Football Features

“The shining light in Setién’s dysfunctional diamond” – Five things learned as Barcelona and Atlético Madrid draw at Camp Nou

By Muhammad Butt

Published: 23:32, 30 June 2020 | Updated: 9:57, 30 March 2021

In an eventful night of football, Barcelona and Atlético Madrid played out a 2-2 draw at the Camp Nou.

The result cuts Real Madrid’s lead atop La Liga to one point but gives Los Blancos the chance to go four points clear on Thursday. It’s a disappointing performance and result for the Blaugrana, but what did we learn?

1. The shining light in Setién’s dysfunctional diamond

Quique Setién’s gameplan to break Atlético Madrid down was to switch formation and deploy a 4-1-2-1-2 aka a 4-4-2 diamond midfield. The side’s width came from full-backs Nelson Semedo and Jordi Alba and in the middle… well there wasn’t really a prescribed shape beyond Sergio Busquets being at the base. The other three just sort of wandered around along with Leo Messi and Luis Suárez.

Basically, Barcelona had about 12% of a plan. It was barely a concept. The only bright spot in the system and indeed the game as a whole was Riqui Puig. The 20-year-old midfielder who has been crying out for more minutes has finally gotten his chance to start in a big game and proved why he is now absolutely essential to Barcelona’s future and present.

The Catalan simply knows how to play Barcelona style football. He links with Sergio Busquets so well, making him better at the base of midfield. And then he takes pressure off Leo Messi, providing a constant passing option for the Argentine as well as being such an exceptional footballer that Messi can trust him to be the playmaker.

Repeatedly against Atleti the ball would come from Messi to Riqui Puig and then he would be left to it. Messi didn’t chase him down and demand a return pass as he often does to players of lesser status. No, he would trust the youngster to make the right decision with the ball and 90% of the time he did just that. In a disappointing night of football for Barcelona as a whole, Riqui Puig was the shining light in Quique Setién’s dysfunctional diamond.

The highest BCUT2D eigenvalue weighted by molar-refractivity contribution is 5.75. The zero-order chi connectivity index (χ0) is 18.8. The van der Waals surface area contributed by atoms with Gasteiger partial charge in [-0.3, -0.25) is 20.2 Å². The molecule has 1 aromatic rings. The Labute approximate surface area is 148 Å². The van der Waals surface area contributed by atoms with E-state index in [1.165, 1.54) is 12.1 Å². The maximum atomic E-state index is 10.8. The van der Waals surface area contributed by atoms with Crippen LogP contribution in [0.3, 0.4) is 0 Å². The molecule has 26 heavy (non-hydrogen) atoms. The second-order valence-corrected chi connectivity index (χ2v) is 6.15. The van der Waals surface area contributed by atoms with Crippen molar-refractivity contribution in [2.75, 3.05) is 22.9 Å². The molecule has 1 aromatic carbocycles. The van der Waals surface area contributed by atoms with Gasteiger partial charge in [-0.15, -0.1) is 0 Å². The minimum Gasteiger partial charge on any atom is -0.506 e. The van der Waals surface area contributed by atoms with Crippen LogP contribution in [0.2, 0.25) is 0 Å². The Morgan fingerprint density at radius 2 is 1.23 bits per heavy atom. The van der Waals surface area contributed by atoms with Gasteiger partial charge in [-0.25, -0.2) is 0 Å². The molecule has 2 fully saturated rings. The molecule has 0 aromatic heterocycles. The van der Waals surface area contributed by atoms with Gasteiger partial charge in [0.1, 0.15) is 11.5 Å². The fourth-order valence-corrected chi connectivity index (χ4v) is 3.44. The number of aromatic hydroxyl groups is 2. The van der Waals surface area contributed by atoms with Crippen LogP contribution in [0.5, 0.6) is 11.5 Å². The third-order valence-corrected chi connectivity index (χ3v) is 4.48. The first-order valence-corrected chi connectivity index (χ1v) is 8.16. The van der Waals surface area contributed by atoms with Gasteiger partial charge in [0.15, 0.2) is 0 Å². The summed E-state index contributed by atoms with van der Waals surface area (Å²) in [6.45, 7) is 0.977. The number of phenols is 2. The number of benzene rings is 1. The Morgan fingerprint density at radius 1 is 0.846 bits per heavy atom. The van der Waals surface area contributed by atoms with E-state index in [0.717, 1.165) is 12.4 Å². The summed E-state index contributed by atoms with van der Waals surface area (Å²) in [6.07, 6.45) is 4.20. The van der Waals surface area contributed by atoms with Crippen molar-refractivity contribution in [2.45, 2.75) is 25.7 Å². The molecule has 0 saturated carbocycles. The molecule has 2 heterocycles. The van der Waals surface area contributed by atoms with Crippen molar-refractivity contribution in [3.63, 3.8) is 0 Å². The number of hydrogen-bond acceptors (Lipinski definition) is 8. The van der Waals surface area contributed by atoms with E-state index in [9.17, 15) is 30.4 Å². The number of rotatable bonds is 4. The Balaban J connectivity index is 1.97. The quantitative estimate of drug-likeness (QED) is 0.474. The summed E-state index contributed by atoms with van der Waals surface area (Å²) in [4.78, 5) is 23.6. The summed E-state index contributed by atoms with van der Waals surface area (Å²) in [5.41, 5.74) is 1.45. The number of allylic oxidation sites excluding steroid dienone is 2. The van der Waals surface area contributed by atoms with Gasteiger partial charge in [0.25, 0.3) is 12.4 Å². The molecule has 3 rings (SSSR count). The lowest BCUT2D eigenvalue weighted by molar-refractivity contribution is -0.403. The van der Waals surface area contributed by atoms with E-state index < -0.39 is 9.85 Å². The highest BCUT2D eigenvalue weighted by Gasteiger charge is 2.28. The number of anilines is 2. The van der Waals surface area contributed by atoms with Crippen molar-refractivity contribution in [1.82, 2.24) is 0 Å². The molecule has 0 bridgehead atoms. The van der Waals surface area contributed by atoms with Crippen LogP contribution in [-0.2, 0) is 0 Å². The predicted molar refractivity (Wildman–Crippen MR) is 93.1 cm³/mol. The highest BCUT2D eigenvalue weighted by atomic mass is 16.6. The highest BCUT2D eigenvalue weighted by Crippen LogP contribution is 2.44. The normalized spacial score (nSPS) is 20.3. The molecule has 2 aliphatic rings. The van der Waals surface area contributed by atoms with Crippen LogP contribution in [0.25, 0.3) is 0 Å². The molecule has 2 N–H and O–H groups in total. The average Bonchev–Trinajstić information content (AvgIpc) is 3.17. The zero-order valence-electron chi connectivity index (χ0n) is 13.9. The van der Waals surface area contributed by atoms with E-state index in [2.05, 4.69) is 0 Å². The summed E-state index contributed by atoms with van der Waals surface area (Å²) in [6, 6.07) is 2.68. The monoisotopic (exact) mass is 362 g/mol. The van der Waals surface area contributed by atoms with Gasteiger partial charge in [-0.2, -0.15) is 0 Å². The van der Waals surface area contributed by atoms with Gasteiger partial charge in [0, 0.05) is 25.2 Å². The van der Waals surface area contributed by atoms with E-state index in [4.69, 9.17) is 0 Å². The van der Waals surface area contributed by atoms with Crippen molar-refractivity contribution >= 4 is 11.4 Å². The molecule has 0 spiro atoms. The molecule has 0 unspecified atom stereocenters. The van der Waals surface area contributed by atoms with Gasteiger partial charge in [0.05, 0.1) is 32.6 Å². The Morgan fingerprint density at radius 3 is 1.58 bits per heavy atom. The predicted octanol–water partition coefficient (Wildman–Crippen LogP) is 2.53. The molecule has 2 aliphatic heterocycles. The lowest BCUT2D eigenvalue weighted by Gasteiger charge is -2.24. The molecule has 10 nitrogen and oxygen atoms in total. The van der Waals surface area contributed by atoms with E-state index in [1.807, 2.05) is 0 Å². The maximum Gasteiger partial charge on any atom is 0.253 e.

2. Carrasco the counter-king

Atlético Madrid’s attacking impact at the Camp Nou was more limited than Diego Simeone may have liked (given Barcelona’s current woes) but they still scored twice through penalties and both spot-kicks were won by the same man doing, essentially, the same thing.

Yannick Carrasco looked to be Atleti’s next big thing when he changed the game and scored Atleti’s equaliser in the 2016 Champions League final, but it never came to pass and he was sold to Dalian Yifang in the Chinese Super League. But in January he rejoined Atleti on loan.

And today he showed something like the immense level he promised back in 2016. Carrasco was a one-man counter-attack down the Atleti left. Simeone’s men could clear the ball into space ahead of him, or to his feet and let him run, and he would devastate the Blaugrana with his pace and ambition. He won the first penalty when a cutback drew a foul from Arturo Vidal and while the second spot-kick was a luck award (as he appeared to trip himself), the fact is he was running into space behind Nelson Semedo.

3. Lahoz gonna Lahoz, even through VAR